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The Amateur Amateur: Hammy-Grams


That particular assignment changed everything for me. First, I had to get my fledgling HF efforts moving along so that I could reach a traffic net. And second, I had to figure out just what formal traffic was.

In a nutshell -- and I realize that this is a gross oversimplification -- formal traffic is a telegram-like message sent over the air. Such messages are often called radiograms.

If that term conjures up images of cramped radio rooms aboard ships at sea, then you've got it about right. But many radiograms have also been sent over land, often by Amateur Radio operators. Just remember that there was a time when not everyone had a telephone, and even those who did were loath to make a long-distance call.

Telegraph Line

Long ago, the ARRL set up the National Traffic System (NTS) to efficiently handle the movement of radiograms. I won't go into the intricacies of its structure. Suffice it to say that it worked then, and it still works today.

You may be wondering why radiograms are still sent. There are several reasons, but the one most relevant to the ARECC was that during an emergency you want crystal-clear communications. You want explicit, undistorted information sent. You want to know exactly who sent the information. You want to know precisely who should receive it. And you want to know how urgent the information is.

The ARRL devised a standard message form that is blocked out to contain all of these data. It also created standard formats for the data so that all traffic-handling operators know what everything means.

Gee, sounds kind of like a telegram, doesn't it?

The Preamble

There are four sections to the ARRL message form:

  • The preamble: This contains clerical information, such as the date and urgency.
  • The addressee: Who's supposed to get the message?
  • The text: What's the message?
  • The signature

The fundamentals aren't all that complicated. Some hams love handling traffic. It's their niche in the hobby. There are also hams who will avoid it at all costs.

Personally, I'm ambivalent. I can't say that I'm enamored with message-handling, but I do recognize its value as an important emergency communications tool. That's why, as the net manager of a weekly ARES net, I promote the passing of formal traffic. I also encourage its use during exercises.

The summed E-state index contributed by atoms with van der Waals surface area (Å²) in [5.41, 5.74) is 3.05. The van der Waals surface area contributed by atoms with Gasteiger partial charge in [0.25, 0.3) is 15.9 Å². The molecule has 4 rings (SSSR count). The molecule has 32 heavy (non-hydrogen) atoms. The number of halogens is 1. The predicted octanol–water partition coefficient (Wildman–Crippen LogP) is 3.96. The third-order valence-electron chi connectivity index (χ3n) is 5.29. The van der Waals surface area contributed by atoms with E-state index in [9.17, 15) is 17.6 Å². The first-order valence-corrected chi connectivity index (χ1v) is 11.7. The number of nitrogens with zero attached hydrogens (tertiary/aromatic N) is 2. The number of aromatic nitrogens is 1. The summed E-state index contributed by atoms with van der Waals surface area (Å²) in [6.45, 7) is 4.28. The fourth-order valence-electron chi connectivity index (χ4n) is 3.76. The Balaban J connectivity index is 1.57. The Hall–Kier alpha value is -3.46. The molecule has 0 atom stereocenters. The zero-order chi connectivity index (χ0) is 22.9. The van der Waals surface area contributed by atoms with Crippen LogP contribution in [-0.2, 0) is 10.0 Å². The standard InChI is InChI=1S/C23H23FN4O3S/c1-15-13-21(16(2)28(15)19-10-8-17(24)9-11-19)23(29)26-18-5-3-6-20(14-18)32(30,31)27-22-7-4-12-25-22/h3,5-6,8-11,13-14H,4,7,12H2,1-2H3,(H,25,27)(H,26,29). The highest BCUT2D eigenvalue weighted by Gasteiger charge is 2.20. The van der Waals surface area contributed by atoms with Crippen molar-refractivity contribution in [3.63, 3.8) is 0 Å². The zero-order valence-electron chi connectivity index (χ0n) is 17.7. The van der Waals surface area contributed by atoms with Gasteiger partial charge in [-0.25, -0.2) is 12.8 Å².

The exercises are actually fun. The exercise director makes up the messages that will be passed. They often have sneaky content such as, "Send the latter." Over the air, that may sound like "Send the ladder." If the transmitting operator is on their toes, they will spell the word. Sometimes the messages are just plain amusing, such as the one having to do with the disposition of pickle juice.

For our weekly net, we used to rely on messages that had come from the National Traffic System. That was a sporadic effort, though, sometimes feast and sometimes famine. So for a long time I talked about creating our own practice messages for the net, just as we do for the exercises. I just never got around to it.

Until last week.

The Shot Heard 'round the World

I finally did it. I sat down and wrote a practice message for our weekly net. I deliberately kept it very simple so that (1) people listening to the net would give it a try, and (2) no one called and told me that I'd put together the message incorrectly.

Ha! I should have known better. Of course I put together the message incorrectly! As I said, the fundamentals aren't all that complicated, but the devil is in the details.

I crafted this week's message more carefully. Or so I thought. I think one person noted a mistake I'd made, and about a dozen more had questions. And by and large, I didn't have the answers. That was pretty embarrassing.

As I read the message over the air I wondered if anyone was actually writing it down. No one asked me to repeat anything during the breaks. It was only after I'd finished that the melee began.

Despite my mistakes and embarrassment it was a good experience. Clearly a lot of the net participants were paying attention to the message, indicating that they, too, realized the importance of practicing handling traffic. And truth be known, we do learn more from our mistakes than we do from getting everything perfect the first time.

So I guess I will continue. I'll put together a new message for next week. But from now on I think I will claim that all the mistakes are deliberate. Just for practice, you know.

Editor's note: ARRL member Gary Hoffman, KB0H, lives in Florissant, Missouri. He's been a ham since 1995. Hoffman says his column's name -- "The Amateur Amateur" -- suggests the explorations of a rank amateur, not those of an experienced or knowledgeable ham. His wife, Nancy, is N0NJ. Hoffman has a ham-related Web page. Readers are invited to contact the author via e-mail.


Gary Hoffman, KB0H
Contributing Editor



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